Sometimes our communities want to let their hair down and talk about the darker sides of SEO. What they are, how to recognize them, and what effect they can have on a site.
This week several of our discussions focused on things like negative SEO campaigns and how they work or what to do when someone is scraping your content. We’ve also got discussions on structured data and nofollow links, too! Take a look and join in the discussion today!
A user on WebmasterWorld has been “researching the legality (UK and US) of negative SEO and possible implications to the relevant parties.”
What they’ve found is that Internet lawyers across the board have a “complete lack of [a] fixed definition or even agreement on what the term means.”
That is, what one lawyer considers to be negative SEO, another might call just a risk of the business. What’s more, even proving that negative SEO has happened is difficult, as user netmeg says:
“First you gotta prove that what happened is negative SEO (and not one of a million of other things), and then you gotta prove who did it. Good luck.”
A fascinating conversation that doesn’t come up often!What is the Legal Definition of Negative SEO?Click To Tweet
“DIY SEO is quite different from SEO Agency Practitioning,” says SEO Chat user Fathom. “The first thing I noticed, I’m more sensitive to natural links and content issues like scraping.”
Fathom has been dealing with someone who scraped his content and published it without even bothering to remove internal links. For some users, that sounds horrible. But, as user dzine says,
“I’d be happy to have some of my websites scraped ;)”
So which is it – an honor or a horror to be imitated?Content scraping: honor or a horror?Click To Tweet
Do you know the difference? A new user has been working with schema markup tags and now is hearing about “this Highlighter tool and its benefits.”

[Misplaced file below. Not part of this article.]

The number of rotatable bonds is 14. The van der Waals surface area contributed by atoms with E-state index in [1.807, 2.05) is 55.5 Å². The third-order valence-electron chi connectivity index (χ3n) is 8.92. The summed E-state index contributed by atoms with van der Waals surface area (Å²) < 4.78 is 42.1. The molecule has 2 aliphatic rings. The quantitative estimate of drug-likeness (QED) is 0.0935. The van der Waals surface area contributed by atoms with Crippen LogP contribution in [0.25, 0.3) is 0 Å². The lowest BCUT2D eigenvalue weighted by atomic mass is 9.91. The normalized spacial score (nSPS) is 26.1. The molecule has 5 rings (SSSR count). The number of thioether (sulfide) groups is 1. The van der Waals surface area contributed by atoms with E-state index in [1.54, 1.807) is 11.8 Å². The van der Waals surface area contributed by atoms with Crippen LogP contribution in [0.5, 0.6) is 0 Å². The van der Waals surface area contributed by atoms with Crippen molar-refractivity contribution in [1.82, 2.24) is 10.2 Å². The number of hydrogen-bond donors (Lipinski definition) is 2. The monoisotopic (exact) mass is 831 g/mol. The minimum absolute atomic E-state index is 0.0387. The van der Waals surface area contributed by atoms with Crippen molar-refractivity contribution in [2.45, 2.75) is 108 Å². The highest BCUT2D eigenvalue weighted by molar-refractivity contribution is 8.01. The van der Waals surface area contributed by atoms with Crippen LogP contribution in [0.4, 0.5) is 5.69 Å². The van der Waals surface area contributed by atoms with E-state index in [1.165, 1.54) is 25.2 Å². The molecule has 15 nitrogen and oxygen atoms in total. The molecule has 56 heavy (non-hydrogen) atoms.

If you were ever wondering, user viseohal has a wonderful explanation of how the two compare! Basically, it’s about options and whether you want manual control of your site or are willing to save time with a slightly less powerful tool. Take a look and share your experiences!
Some links are so rotten that they deserve a slap in the face that leaves a big ol’ “nofollow” imprint in their cheeks. But when you’re starved for links maybe you tell yourself,
“Any link is a good one!”
That’s not always so – and the users of Cre8asiteforums will tell you why in this thread.Would you reject a link if it's a nofollow link?Click To Tweet
We work in SEO for long enough and maybe we forget that Google is a business entity with concerns other than just Webmasters. The fight for the right to be forgotten, where consumers and legal entities are asserting individual rights to be removed from Google’s index, is still raging in Europe.
A Threadwatch reporter has a source that says the UK is challenging Google on the issue once again. It seems like Google has been making reference to “forgotten” people in the electronic paperwork they use to take them out of the index…in other words, no one is ever “truly forgotten.” Perhaps that will change soon?
It’s been a rough couple of weeks for Adobe Flash. First Firefox and Chrome, and now Amazon are pulling the plug on Flash support. As of September 1st, Flash ads will no longer be accepted by Amazon. They cite the lack of support from several big name browsers as the reason why.
Our Threadwatch reporter asks,
“Many people say ‘good riddance’ to Flash – does it have any saving graces whatsoever?”
If web forums were trees and their age determined their size and prestige, Cre8asiteforums would be a proud California redwood!
The wizards of Cre8asiteforums have been supplying great tips and Nostradamus-like predictions for the face of SEO and UX since they first convened. But these are wizards of the people!
And you can be a member, too, if you like. It’s certainly never going to be too late the way they continue to grow and improve.